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Fake endorsement video raises a stir in Assembly race

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Republican state Assembly candidate David Catalfamo said it was meant as satire when he paid “Real Housewives of New York” star Dorinda Medley to record a fake endorsement video of Democrat opponent Assemblywoman Carrie Woerner, D-Round Lake.

“It’s a tongue-in-cheek way to get across that Carrie votes 94% of the time with (Assembly Speaker) Carl Heastie,” of Manhattan, he said.

Woerner, who represents the 113th Assembly District, was not amused.

“It’s the worst kind of political stunt, and that’s what it is — a stunt,” she said.

Catalfamo’s campaign paid Cameo, a celebrity video-sharing website, to have Medley record the video, following a text that Catalfamo, a former campaign consultant and spokesman in Gov. George Pataki’s administration, had written.

Medley does not specifically ask people to vote for Woerner, but praises her work ethic and the respect she has among the New York City society scene.

“You always come through when needed, no matter what,” Medley said. “You live in Saratoga, which you know is one of my favorite places ever.”

Woerner lives in Round Lake, a village in Saratoga County.

Catalfamo said he struggled with how to make Round Lake sound like a savvy place to live, and decided on Saratoga, instead.

Medley, in the video, said that Woerner is humble: “You’re very shy about taking credit for what you do. So, take some credit girl. Pat yourself on the back. Keep making it nice.”

Catalfamo downloaded the video to YouTube, the public video-sharing site, on Friday morning, and sent out a news release Friday afternoon with a link to the video, without disclosing that his campaign paid for its production.

In a telephone interview later on Friday, Catalfamo disclosed that his campaign paid “about $150” for the celebrity message.

Woerner, contacted Friday, said she had never heard of Dorinda Medley, the reality television star, and was not familiar with Cameo, the celebrity video-sharing website that most often is used to purchase birthday and retirement-type greetings.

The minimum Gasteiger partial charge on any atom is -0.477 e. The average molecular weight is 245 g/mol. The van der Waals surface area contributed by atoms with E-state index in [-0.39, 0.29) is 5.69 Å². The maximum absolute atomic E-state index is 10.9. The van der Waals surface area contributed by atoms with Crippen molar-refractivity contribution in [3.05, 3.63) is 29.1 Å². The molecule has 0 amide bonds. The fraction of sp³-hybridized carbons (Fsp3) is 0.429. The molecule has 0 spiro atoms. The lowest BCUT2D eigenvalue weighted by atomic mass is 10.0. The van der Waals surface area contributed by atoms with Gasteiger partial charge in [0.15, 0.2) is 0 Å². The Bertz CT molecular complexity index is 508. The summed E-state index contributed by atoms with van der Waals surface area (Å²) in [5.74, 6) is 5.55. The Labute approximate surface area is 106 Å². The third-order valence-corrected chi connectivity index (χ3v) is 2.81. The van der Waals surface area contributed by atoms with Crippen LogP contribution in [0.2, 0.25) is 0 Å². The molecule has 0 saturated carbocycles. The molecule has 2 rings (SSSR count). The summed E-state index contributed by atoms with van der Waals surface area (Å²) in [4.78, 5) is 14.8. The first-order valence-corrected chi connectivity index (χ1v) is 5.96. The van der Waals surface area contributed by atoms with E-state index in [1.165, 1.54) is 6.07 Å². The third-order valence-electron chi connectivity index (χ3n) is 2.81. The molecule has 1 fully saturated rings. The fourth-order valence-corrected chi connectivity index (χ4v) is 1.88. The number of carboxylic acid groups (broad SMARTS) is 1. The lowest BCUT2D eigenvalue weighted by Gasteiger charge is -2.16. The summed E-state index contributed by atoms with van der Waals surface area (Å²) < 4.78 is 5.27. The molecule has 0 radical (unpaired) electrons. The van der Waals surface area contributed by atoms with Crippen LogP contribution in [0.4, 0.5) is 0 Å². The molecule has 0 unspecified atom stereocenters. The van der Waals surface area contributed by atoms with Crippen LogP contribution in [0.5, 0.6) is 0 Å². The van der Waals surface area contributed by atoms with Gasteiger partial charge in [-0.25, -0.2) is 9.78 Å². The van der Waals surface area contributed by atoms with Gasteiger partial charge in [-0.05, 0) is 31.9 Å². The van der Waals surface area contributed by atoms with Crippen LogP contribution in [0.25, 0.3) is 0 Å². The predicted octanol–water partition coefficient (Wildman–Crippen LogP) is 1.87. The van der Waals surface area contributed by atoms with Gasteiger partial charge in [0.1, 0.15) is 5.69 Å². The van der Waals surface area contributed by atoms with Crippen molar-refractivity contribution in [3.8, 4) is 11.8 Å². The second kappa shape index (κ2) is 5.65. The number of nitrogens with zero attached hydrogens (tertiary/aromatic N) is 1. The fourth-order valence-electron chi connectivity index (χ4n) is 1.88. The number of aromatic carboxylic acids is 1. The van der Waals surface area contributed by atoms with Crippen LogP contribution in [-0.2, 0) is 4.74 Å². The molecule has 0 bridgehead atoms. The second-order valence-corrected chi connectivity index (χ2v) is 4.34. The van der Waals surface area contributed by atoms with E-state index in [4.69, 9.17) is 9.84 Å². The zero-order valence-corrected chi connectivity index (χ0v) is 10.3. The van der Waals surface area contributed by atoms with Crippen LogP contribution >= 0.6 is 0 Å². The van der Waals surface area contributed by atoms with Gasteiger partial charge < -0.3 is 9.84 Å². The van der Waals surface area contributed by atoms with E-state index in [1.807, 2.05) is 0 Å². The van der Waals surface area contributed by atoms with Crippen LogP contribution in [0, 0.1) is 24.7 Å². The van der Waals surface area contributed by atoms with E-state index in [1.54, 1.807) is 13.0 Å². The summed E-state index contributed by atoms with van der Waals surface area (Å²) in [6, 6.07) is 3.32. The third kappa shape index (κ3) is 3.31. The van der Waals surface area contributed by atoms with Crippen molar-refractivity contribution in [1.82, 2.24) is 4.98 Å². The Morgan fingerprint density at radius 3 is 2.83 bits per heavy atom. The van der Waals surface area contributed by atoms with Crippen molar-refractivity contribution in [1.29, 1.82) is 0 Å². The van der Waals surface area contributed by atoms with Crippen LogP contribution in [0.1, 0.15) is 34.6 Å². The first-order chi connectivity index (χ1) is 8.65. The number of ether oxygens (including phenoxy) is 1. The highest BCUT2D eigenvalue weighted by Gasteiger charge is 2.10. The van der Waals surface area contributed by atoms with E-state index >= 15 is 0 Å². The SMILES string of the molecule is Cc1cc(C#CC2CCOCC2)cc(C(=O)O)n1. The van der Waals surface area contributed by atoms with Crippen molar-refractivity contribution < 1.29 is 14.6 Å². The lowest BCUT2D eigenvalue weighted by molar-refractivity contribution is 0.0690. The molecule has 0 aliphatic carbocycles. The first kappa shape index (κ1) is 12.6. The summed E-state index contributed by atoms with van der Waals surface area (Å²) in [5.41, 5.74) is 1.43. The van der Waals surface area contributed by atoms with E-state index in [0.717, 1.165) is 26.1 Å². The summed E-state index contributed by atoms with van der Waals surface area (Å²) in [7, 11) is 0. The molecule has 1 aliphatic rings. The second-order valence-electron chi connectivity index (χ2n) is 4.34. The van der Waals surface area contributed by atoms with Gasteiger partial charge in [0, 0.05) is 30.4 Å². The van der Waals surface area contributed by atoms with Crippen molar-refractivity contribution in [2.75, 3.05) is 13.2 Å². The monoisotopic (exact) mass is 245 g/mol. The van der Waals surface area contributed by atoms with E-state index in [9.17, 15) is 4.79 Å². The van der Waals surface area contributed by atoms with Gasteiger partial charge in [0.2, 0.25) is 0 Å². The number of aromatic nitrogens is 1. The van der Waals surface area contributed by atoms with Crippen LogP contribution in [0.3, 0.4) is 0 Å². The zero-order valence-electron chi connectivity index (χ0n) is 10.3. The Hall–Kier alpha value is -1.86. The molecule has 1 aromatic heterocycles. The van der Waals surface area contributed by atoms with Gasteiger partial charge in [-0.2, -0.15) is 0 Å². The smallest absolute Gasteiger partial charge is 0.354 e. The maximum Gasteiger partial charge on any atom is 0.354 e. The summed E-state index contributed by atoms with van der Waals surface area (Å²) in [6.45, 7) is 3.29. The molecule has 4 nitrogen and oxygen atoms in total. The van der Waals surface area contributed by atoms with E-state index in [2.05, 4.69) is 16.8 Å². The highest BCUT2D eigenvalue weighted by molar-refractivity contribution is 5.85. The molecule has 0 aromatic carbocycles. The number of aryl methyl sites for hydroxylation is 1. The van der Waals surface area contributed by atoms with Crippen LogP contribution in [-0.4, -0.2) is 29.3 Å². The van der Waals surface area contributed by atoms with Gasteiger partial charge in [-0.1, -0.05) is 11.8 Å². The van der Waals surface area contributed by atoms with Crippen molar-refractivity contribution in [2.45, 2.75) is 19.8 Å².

Woerner said she is concerned that people not familiar with the vast array of social networking websites and apps might think it is a legitimate endorsement.

“At best, this was a childish joke. At worst, he paid someone to lie about me,” she said.

“I am honestly too busy talking with constituents, resolving problems for them and working on legislation to help our communities to pay attention to cheap political stunts,” she continued. “If you want real news, the governor will be signing my bill, A10271, on Monday that will facilitate home repairs for low-income seniors in rural communities under the RESTORE program.”

Catalfamo, an economic development official and writer from Wilton, said that the concept was not original to his campaign.

“I wish that I had thought of it,” he said.

He got the idea from the Pennsylvania Republican Senate primary, in which John Fetterman paid for reality star Snooki to record a celebrity video critical of opponent Dr. Mehmet Oz, who narrowly won the election.

Catalfamo said his point was to allege that Woerner is more in line with New York City voters than those in the Warren, Washington and Saratoga counties, a notion that Woerner disputes.

Woerner, a four-term incumbent, said the statistic Catalfamo publicizes about her voting 94% of the time in line with Speaker Heastie does not show the whole picture.

A better statistic, she said, would be how many times she has voted in line with the Assembly Republican minority, in comparison with other Assembly Democrats.

“I don’t know what that number might be, but I vote with the needs of constituents,” she said.

Maury Thompson covered local government and politics for The Post-Star for 21 years before he retired in 2017. He continues to follow regional politics as a freelance writer.

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